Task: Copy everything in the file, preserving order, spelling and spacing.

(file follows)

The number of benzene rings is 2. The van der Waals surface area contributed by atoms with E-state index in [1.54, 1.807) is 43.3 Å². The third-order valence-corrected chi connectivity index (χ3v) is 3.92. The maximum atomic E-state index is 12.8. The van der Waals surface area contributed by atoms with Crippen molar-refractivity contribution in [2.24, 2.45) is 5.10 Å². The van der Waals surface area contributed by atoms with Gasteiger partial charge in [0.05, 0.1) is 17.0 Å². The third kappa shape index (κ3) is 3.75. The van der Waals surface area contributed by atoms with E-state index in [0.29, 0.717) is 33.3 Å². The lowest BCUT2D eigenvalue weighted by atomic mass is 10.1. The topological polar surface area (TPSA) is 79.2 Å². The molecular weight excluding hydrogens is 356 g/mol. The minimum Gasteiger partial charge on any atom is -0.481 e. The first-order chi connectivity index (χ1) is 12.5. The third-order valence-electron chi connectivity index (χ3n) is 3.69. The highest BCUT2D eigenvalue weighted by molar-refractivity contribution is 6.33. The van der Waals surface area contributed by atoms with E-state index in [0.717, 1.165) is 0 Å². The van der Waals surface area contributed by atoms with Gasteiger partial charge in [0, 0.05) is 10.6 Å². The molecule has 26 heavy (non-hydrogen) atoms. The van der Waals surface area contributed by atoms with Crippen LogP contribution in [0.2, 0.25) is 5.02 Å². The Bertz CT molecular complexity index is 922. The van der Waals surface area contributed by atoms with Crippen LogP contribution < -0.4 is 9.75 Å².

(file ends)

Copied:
The number of benzene rings is 2. The van der Waals surface area contributed by atoms with E-state index in [1.54, 1.807) is 43.3 Å². The third-order valence-corrected chi connectivity index (χ3v) is 3.92. The maximum atomic E-state index is 12.8. The van der Waals surface area contributed by atoms with Crippen molar-refractivity contribution in [2.24, 2.45) is 5.10 Å². The van der Waals surface area contributed by atoms with Gasteiger partial charge in [0.05, 0.1) is 17.0 Å². The third kappa shape index (κ3) is 3.75. The van der Waals surface area contributed by atoms with E-state index in [0.29, 0.717) is 33.3 Å². The lowest BCUT2D eigenvalue weighted by atomic mass is 10.1. The topological polar surface area (TPSA) is 79.2 Å². The molecular weight excluding hydrogens is 356 g/mol. The minimum Gasteiger partial charge on any atom is -0.481 e. The first-order chi connectivity index (χ1) is 12.5. The third-order valence-electron chi connectivity index (χ3n) is 3.69. The highest BCUT2D eigenvalue weighted by molar-refractivity contribution is 6.33. The van der Waals surface area contributed by atoms with E-state index in [0.717, 1.165) is 0 Å². The van der Waals surface area contributed by atoms with Gasteiger partial charge in [0, 0.05) is 10.6 Å². The molecule has 26 heavy (non-hydrogen) atoms. The van der Waals surface area contributed by atoms with Crippen LogP contribution in [0.2, 0.25) is 5.02 Å². The Bertz CT molecular complexity index is 922. The van der Waals surface area contributed by atoms with Crippen LogP contribution < -0.4 is 9.75 Å².